Yesterday, we discussed a few of the ways that our cues might be misleading to our dogs and considerations we may want to keep in mind when trying to make our communication with our dogs more, er, dog-friendly. We’ll continue with that topic today!
Reason #2 (cont.): Your dog still doesn’t have a clue about your cues
Added cue too quickly.
Perhaps your dog does not yet understand the connection between the cue (signal which elicits the behavior), and the behavior itself yet. This frequently happens when a cue has been added too early in the training process. If your dog has a well-established history of confusion in response to the cue, your best bet may be too retrain the behavior and add an entirely new cue, one without the baggage of being ignored or misunderstood dozens of times.
Whether I am capturing, shaping, luring, or targeting to get a new behavior, what I look for the most is rhythm. I want a nice rhythm of behavior, click, treat, behavior, click, treat, behavior, click, treat. I want the animal to receive reinforcement and nearly immediately offer me the desired behavior in an effort to make the click happen. At this stage, I begin adding the cue AS THE DOG IS OFFERING the behavior. Initially, when you introduce the cue, your dog may give a truncated or partial version of the goal behavior – it’s important that you reinforce this attempt to make a connection between the cue and the behavior. Once your dog makes the connection, you can delay your click to get the full behavior again and then begin establishing stimulus control by only clicking the behavior when you offer the cue.
To avoid the situation I mentioned yesterday where handler body position can become a part of the cue, you can practice your capturing and shaping sessions in different body positions before you even add the cue so that your dog knows this behavior pays off no matter what your body is doing. “Get rhythm” in one position before changing to the next.
Not listening pays off better than listening.
Sometimes, ignoring the cue is more heavily reinforced by the environment than responding to the cue is reinforced by the handler. You can use life rewards (The Premack Principle), varied reinforcement, systematic introduction of distractions at levels which set the dog up for success, management tools (leashes, harnesses, gates, etc.), and other techniques to teach your dog that listening is more fun than not listening. A good trainer can help you implement these techniques if you’re not sure how.
Classical conditioning for ignoring the cue.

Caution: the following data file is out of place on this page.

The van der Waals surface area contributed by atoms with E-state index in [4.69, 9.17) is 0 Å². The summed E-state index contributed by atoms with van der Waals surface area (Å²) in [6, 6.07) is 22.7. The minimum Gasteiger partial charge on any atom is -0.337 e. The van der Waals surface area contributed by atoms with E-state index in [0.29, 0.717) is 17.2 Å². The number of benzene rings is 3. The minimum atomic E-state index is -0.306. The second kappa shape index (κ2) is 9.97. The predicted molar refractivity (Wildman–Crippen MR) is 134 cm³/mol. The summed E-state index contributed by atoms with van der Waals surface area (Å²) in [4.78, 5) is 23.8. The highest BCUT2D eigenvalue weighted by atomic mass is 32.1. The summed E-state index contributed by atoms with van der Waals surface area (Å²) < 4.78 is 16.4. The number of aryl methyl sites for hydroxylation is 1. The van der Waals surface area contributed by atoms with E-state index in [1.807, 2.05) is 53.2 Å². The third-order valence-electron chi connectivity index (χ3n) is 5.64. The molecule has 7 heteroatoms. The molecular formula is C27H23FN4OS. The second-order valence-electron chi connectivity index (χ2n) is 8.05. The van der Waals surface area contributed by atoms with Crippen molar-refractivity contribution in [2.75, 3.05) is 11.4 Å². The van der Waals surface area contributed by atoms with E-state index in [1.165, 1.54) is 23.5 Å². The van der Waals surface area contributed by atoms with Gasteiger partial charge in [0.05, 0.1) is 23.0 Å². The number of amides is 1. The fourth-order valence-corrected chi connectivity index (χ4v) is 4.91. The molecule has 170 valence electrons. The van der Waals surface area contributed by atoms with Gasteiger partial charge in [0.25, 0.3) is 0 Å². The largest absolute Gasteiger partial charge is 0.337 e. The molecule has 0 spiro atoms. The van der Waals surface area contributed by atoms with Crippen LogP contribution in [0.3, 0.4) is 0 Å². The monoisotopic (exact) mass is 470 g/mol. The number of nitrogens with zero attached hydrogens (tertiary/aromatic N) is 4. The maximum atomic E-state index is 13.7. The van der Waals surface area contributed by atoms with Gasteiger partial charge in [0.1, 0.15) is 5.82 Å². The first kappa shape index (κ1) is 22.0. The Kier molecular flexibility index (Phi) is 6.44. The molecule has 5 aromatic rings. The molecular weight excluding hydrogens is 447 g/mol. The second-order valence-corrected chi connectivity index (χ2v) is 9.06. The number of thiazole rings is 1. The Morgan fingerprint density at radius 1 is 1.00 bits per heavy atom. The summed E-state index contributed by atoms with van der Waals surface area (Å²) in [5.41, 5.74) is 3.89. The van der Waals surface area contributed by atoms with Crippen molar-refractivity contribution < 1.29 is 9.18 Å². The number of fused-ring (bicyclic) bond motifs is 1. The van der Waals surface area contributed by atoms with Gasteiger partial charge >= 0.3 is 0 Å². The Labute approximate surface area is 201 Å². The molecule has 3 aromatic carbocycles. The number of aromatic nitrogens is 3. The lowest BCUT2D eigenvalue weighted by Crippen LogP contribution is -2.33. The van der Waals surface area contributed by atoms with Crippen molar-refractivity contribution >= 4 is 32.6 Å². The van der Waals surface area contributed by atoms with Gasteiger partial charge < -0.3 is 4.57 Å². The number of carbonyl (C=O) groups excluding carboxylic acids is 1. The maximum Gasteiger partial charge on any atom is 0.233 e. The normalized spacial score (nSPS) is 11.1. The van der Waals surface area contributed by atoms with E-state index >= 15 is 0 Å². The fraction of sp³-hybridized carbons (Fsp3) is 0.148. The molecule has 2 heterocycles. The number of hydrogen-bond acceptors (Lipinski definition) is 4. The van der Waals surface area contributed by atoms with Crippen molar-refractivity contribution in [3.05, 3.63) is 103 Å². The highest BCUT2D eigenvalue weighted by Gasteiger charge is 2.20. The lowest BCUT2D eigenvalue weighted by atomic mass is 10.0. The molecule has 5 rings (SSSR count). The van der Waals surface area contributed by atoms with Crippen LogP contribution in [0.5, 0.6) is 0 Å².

This one is a real doozy and very frequently mentioned. Classical conditioning asserts that dogs learn by association. It’s pure Pavlov – if the sound of a bell predicts the arrival of food reliably, the sound of the bell acquires the emotional and physiological response properties associated with the presentation of food.
Has your dog ever learned words that you didn’t intend to teach him? Dogs pick up cues by association all the time. If you say “outside” in the same tone of voice as your dog goes outside, eventually, your dog will make the connection between the word and the trip to the yard. This is how dogs learn what having leashes grabbed means (walkies!), sounds of can openers mean food may be available, knocking means someone is at the door, a car door slamming in the driveway means “mom’s home!”
This can also backfire. Let’s say that someone has taught their dog the word “sit” means “put your butt on the floor.” They bring their dog into an environment which surpasses the dog’s current level of distraction training, and the dog begins jumping on guests. Each time the dog jumps, the owner says, “sit!” This may happen ten times in a row – that’s ten times the dog heard the word “sit” as he is jumping on a guest. That’s ten times in one session that the word “sit” has been paired with jumping instead of sitting. Unless the dog is actively ignored or walked away from, each of these jumps is also getting reinforced. Perhaps on this particular walk, the owner encounters ten strangers who want to greet her dog, and the sequence repeats each time. In a single walk, the word “sit” may be paired with the behavior of “jump” well over 100x!
It won’t take very many walks like this before the owner will say the word “sit” and her dog will leap into the air in a “jump,” even without strangers approaching. When “sit” means “jump,” we’re all in trouble!
Yikes. Looks like we’ll be talking about cue SNAFUs again tomorrow! Stay tuned!